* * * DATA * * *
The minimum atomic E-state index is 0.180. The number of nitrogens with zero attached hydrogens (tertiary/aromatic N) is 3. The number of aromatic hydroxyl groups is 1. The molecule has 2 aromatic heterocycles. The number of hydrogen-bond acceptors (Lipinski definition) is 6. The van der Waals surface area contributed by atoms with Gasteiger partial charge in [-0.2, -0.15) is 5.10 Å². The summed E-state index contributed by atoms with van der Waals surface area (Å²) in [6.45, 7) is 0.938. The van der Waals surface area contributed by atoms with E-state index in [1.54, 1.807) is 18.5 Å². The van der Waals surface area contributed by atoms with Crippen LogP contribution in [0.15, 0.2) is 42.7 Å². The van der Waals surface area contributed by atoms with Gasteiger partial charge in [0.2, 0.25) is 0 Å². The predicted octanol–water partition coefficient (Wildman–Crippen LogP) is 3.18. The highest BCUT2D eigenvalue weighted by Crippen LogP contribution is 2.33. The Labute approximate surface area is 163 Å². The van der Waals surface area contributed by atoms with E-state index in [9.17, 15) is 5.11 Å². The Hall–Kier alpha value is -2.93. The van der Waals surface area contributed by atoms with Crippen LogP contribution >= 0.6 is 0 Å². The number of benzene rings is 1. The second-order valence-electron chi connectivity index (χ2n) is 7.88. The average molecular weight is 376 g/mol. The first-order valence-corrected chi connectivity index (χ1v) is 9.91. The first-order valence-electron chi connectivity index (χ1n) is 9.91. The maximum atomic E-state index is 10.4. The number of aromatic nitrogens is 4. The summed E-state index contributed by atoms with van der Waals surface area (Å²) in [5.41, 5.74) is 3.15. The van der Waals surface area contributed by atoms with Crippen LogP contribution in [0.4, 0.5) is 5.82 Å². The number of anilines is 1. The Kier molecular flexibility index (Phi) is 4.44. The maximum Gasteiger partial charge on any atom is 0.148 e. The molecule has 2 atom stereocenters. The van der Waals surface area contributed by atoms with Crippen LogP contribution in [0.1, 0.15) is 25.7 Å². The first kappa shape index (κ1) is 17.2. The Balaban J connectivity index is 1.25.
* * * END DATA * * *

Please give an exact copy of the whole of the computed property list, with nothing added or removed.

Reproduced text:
The minimum atomic E-state index is 0.180. The number of nitrogens with zero attached hydrogens (tertiary/aromatic N) is 3. The number of aromatic hydroxyl groups is 1. The molecule has 2 aromatic heterocycles. The number of hydrogen-bond acceptors (Lipinski definition) is 6. The van der Waals surface area contributed by atoms with Gasteiger partial charge in [-0.2, -0.15) is 5.10 Å². The summed E-state index contributed by atoms with van der Waals surface area (Å²) in [6.45, 7) is 0.938. The van der Waals surface area contributed by atoms with E-state index in [1.54, 1.807) is 18.5 Å². The van der Waals surface area contributed by atoms with Crippen LogP contribution in [0.15, 0.2) is 42.7 Å². The van der Waals surface area contributed by atoms with Gasteiger partial charge in [0.2, 0.25) is 0 Å². The predicted octanol–water partition coefficient (Wildman–Crippen LogP) is 3.18. The highest BCUT2D eigenvalue weighted by Crippen LogP contribution is 2.33. The Labute approximate surface area is 163 Å². The van der Waals surface area contributed by atoms with E-state index in [9.17, 15) is 5.11 Å². The Hall–Kier alpha value is -2.93. The van der Waals surface area contributed by atoms with Crippen LogP contribution >= 0.6 is 0 Å². The number of benzene rings is 1. The second-order valence-electron chi connectivity index (χ2n) is 7.88. The average molecular weight is 376 g/mol. The first-order valence-corrected chi connectivity index (χ1v) is 9.91. The first-order valence-electron chi connectivity index (χ1n) is 9.91. The maximum atomic E-state index is 10.4. The number of aromatic nitrogens is 4. The summed E-state index contributed by atoms with van der Waals surface area (Å²) in [5.41, 5.74) is 3.15. The van der Waals surface area contributed by atoms with Crippen LogP contribution in [0.4, 0.5) is 5.82 Å². The number of anilines is 1. The Kier molecular flexibility index (Phi) is 4.44. The maximum Gasteiger partial charge on any atom is 0.148 e. The molecule has 2 atom stereocenters. The van der Waals surface area contributed by atoms with Crippen LogP contribution in [0.1, 0.15) is 25.7 Å². The first kappa shape index (κ1) is 17.2. The Balaban J connectivity index is 1.25.